eommissioned offieers.) 

[No. 36.] 


Date of mustering the first two companies June 26, 1861 

Date of organization as a regiment July 22, 1861 

Date of re-muster in as veterans Dec. 29, 1863 

Date of final payment and discharge J"ly 20, 1865 

Number of men mustered into the regiment 1.780 

Number of men commissioned as officers 91 

Number of men wounded in action 276 

Of whom were killed or mortally wounded 68 

Number of men died of diseases 167 

Number of men discharged for disability 277 

Number transfei-red or promoted out of the regiment.. 76 

Number reported as deserted 61 

Number of officers resigned 40 

Number of men discharged at the end of three years' 

time, or at end of war and awa3' from regiment... 353 
Number of men present at final discharge of regiment 699 
Number of men on the rolls at the final muster out 821 

It appears that of the whole number of men mustered 
into the regiment from first to last, about 15 per cent were 
wounded in battle, and about one foxirth of these were 
killed or mortally wounded. 

Nearly 9 per cent of the whole number died in the 
service of disease, and 15 per cent were discharged for dis- 
ability ; 4^/2 per cent were transferred or promoted out of 
the regiment, 3V2 per cent deserted the service, and 'Jli per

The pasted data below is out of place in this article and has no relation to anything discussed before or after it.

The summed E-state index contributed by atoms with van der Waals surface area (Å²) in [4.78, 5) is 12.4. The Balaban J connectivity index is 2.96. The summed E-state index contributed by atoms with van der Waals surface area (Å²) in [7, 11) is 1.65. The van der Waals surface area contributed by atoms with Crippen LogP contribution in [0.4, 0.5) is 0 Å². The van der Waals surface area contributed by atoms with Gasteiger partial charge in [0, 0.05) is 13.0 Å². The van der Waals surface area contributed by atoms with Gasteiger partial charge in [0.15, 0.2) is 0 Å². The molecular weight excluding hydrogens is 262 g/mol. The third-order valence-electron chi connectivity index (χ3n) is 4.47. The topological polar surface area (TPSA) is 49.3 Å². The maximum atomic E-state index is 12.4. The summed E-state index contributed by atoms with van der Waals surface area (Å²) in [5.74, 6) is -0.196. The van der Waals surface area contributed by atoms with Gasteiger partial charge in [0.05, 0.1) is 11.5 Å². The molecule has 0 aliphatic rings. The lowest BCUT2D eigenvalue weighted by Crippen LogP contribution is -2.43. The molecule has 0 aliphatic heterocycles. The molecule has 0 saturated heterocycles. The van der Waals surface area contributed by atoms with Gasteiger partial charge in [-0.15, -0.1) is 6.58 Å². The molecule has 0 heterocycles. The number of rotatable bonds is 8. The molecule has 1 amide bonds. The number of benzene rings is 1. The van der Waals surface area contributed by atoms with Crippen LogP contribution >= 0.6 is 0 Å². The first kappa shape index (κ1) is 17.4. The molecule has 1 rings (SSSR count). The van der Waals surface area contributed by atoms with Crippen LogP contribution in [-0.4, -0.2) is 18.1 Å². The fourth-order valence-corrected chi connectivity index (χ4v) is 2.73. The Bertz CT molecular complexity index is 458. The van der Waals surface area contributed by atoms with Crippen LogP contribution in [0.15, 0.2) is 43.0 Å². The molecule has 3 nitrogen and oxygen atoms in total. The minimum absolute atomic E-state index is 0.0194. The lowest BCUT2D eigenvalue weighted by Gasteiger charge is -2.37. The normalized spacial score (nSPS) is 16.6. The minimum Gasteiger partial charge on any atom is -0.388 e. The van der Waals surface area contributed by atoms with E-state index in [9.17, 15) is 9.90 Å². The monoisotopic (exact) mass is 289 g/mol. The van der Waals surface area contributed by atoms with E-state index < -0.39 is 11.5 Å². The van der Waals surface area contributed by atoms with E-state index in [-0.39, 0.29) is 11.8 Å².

cent (officers) resigned for various reasons during the four 
years' service. Twenty per cent of the whole number were 

254 Appendix. 

discharged at the expiration of the original years' enlist- 
ment, and at the close of the war but awa\^ from the regi- 
ment, and 40 per cent of the whole number were present in 
the regiment at its final muster out. 

Of the thirt^'-seven commissioned officers who were in 
the regiment at the end of its service, only three were com- 
missioned officers at the beginning; all the others (except 
the surgeon) had been promoted from the ranks. 

While the regiment had various periods of encampment 
or post dut3',it had considerable exercise on foot. In 1862, 
'63 and '64 it marched by the record 5,153 miles; an 
average of 4% miles a day, including Sundays, for the 
whole time. No record was kept for 1861 or 1805. It is 
believed, however, that the average daily marching in 
years would exceed that for the years given. 

[No. 37.] 

RE-UNION OF 1887. 

Letter from Colonel H. V. X. Boynton. 

Washington, Aug. 11, 1887. 

My Dear General Bishop, — You may be sure I was 
glad to receive your invitation for the re-union of the 
Second Minnesota — of glorious deeds and memories. The 
historical pamphlet you sent me was one of the most wel- 
come documents I ever received. For, aside from all that 
pertained to your own regiment, there was much w^hich 
was common to all the comrades in the brigade. In fact, 
it is impossible to separate the history of the Second Min- 
nesota, the Thirty-fifth Ohio, the Ninth Ohio and the 
Eighty-seventh Indiana. I am sure each is proud of the 
splendid record of the others. No doubt it has often 
occurred to you, as it has to me, that while nian3' other